Muti returns to La Scala for first time in 11 years

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Muti returns to La Scala for first time in 11 years

MILAN - Riccardo Muti received two standing ovations upon his return to La Scala’s stage Sunday after an 11-year absence, not to conduct this time but to discuss his nearly two decades as music director at the fabled opera house.

“Welcome home,” someone shouted from the upper tiers.

Muti’s last appearance in 2005 was to conduct the Vienna Philharmonic in a benefit concert just weeks after abruptly stepping down after 19-years as music director amid backstage turmoil.

“What I can say is that the return to this room and this audience is reason for great emotion,” Muti told the audience, opening a two-hour chat with musical interludes provided by a string ensemble. “Even if I am one who doesn’t let his emotions be seen on the outside.”

Muti’s appearance on the La Scala stage coincided with the opening of an exhibit on his years at La Scala, organized by the new opera house management to salve old wounds. His musical return will come next January, conducting the Chicago Symphony Orchestra, where he is currently music director.

The conductor grew visibly more comfortable as the evening wore on, giving up his chair to address the audience standing up as he shared anecdotes about the theater and his long, distinguished career.

He recalled when he brought back “La Traviata” to La Scala after an absence of 26 years, describing the premiere as “something that I will never forget, not even on my deathbed.”

Many in the orchestra at the time were near retirement and had played the last production of “La Traviata” two decades earlier, Muti said.

When the music started “I saw some musicians with tears in their eyes,” he said. “It was incredible to hear how that sound belonged and belongs to this theater.”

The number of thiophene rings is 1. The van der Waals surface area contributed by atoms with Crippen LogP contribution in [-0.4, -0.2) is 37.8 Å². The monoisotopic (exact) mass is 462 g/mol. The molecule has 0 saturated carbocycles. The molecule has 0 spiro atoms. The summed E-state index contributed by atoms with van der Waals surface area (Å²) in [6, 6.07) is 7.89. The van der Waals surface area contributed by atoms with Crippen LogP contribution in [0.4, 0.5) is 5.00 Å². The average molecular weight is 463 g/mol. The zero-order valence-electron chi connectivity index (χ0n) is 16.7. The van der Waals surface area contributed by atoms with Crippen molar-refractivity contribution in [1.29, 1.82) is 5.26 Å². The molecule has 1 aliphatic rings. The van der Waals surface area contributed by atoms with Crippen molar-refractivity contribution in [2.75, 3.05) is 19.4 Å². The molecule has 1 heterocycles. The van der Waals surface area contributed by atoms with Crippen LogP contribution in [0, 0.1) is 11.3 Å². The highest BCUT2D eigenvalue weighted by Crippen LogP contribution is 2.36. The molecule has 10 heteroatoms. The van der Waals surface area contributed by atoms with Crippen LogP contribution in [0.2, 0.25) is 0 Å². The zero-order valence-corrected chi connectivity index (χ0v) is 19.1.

Critic Lorenzo Arruga, who led the conversation and curated the exhibit in the theater’s museum, called the event a “gesture of gratitude toward the maestro.”

The exhibit comprises photographs, recordings and videos that show Muti’s influence on La Scala.

“The exhibit doesn’t want to document his work at La Scala, which is so vast, wide-ranging and important,” Arruga said. “We are trying to enlighten the visitor as to why Muti is a great artist and why he is so loved.”

Muti’s contributions to La Scala included reviving popular masterpieces like Verdi’s trilogy of “Rigoletto,” “Il Trovatore” and “La Traviata” as well as the Mozart-Da Ponte trilogy and Beethoven’s nine symphonies, Arruga said.

“Then there is all that is not measurable, like his charisma and imagination,” he said.

La Scala spokesman Paolo Besana said the exhibit was requested by general manager Alexandra Pereira and principal conductor Riccardo Chailly “as a moment of reconciliation after many years.”

It also reflects Pereira and Chailly’s desire to duly recognize all the artists who have helped contribute to La Scala’s reputation in the music world, Besana said. He noted that Daniel Barenboim, La Scala’s music director from 2011-2014, will conduct La Scala’s Philharmonic Orchestra next season.



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